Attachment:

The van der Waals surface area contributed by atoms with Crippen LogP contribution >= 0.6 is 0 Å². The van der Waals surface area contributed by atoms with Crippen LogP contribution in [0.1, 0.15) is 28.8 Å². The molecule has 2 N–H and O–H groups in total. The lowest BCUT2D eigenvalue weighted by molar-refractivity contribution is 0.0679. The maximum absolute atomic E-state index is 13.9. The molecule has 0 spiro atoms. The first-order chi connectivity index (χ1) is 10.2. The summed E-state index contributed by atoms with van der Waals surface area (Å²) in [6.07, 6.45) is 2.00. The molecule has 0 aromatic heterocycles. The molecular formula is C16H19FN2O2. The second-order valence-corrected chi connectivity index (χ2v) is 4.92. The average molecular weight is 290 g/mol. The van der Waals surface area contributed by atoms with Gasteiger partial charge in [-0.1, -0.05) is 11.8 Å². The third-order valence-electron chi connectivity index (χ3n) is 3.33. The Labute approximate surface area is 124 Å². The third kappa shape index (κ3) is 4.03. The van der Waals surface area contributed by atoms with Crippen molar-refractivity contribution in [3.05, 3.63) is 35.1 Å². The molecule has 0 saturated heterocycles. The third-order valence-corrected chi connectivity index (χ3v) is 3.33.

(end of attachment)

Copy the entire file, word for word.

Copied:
The van der Waals surface area contributed by atoms with Crippen LogP contribution >= 0.6 is 0 Å². The van der Waals surface area contributed by atoms with Crippen LogP contribution in [0.1, 0.15) is 28.8 Å². The molecule has 2 N–H and O–H groups in total. The lowest BCUT2D eigenvalue weighted by molar-refractivity contribution is 0.0679. The maximum absolute atomic E-state index is 13.9. The molecule has 0 spiro atoms. The first-order chi connectivity index (χ1) is 10.2. The summed E-state index contributed by atoms with van der Waals surface area (Å²) in [6.07, 6.45) is 2.00. The molecule has 0 aromatic heterocycles. The molecular formula is C16H19FN2O2. The second-order valence-corrected chi connectivity index (χ2v) is 4.92. The average molecular weight is 290 g/mol. The van der Waals surface area contributed by atoms with Gasteiger partial charge in [-0.1, -0.05) is 11.8 Å². The third-order valence-electron chi connectivity index (χ3n) is 3.33. The Labute approximate surface area is 124 Å². The third kappa shape index (κ3) is 4.03. The van der Waals surface area contributed by atoms with Crippen molar-refractivity contribution in [3.05, 3.63) is 35.1 Å². The molecule has 0 saturated heterocycles. The third-order valence-corrected chi connectivity index (χ3v) is 3.33.